Although we cannot be certain how the ewer was used by its owner, it may have had a practical use for containing liquids or it may simply have been an ornamental piece.
As you see from the above examples, text was a consistent component of Iranian lustre ware. The Naskh lettering around this tile is an extract from the Qu'ran. It begins at the end of Sura 3 (al-Imran), verse 17, and concludes part-way through verse 18. It roughly translates as: “…except He, the Mighty, the Wise. Religion with God is Islam. Those to whom the Scripture was given differed only after knowledge came to them…” The allusion to the transition from life to afterlife in the text supports the idea of the tile being part of a tombstone or shrine niche.
Unlike the earlier examples, this tile is in relief, with raised blue Naskh letters around the outside and a raised flower design at its centre. The lustre is visible in the background of the raised flowers and script which stand out by their cobalt blue and turquoise glaze respectively. The lustre here is not the main feature but additional decoration to, primarily, the important verses from the Qu’ran.
The two circular recesses of the tile are unglazed, likely because they had objects affixed there in the past which have been lost. These may have been coloured glass orbs. This type of feature was a normal inclusion in these tiles.
During subsequent centuries we can see how tastes changed by examining work such as this bowl. Like the tombstone, this bowl uses cobalt blue glaze in combination with lustre. In contrast to it, the outside of this bowl is entirely glazed blue atop the lustre, instead of lustre on the top surface. The inside of the bowl is reminiscent of the earlier examples in its monochrome garden design in lustre against white, visible despite significant wear over time. The very different use of colour in this bowl's exterior suggests that the makers were experimenting with different techniques, perhaps to take advantage of new fashions among their ever-evolving audience.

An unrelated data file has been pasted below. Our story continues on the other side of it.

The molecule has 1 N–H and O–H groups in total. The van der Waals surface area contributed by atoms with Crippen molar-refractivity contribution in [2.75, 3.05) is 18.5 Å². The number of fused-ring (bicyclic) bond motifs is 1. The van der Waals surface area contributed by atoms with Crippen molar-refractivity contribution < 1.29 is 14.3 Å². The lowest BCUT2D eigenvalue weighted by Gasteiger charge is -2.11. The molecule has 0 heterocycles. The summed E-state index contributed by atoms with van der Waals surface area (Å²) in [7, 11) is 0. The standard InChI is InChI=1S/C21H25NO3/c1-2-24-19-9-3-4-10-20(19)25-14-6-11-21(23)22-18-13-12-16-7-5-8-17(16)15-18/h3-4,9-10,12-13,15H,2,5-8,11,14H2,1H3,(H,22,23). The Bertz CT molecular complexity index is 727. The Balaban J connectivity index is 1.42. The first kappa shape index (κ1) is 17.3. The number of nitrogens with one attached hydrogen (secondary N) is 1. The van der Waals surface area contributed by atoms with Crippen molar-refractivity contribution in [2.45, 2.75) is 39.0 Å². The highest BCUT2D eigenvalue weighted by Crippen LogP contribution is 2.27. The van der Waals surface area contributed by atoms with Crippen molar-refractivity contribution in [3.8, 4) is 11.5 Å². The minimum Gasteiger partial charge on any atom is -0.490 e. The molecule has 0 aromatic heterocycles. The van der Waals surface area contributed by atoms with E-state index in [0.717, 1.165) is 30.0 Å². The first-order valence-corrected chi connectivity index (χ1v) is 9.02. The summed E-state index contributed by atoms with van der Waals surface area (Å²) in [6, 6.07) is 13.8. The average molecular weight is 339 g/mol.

These objects tell the story of a decorative technique in ceramics which had a lasting legacy. Their striking nature and the technical skill required of their makers helped them to receive acclaim, remaining popular for centuries. Lustre was used for many different types of objects, examples of which are discussed here, and the style changed with the times. Although the collection at the National Museum of Scotland is broad, it largely reflects the nineteenth century interest for antiquities and therefore most of the pieces are from earlier periods. Pieces in other museums suggest that the interest in creating lustre ware continued into the nineteenth century. The Victoria and Albert Museum in London has examples of works from this later period, including items which were copies of earlier pieces. These examples show that although their techniques varied, they retained knowledge of historic processes and were able to reproduce them if they so desired.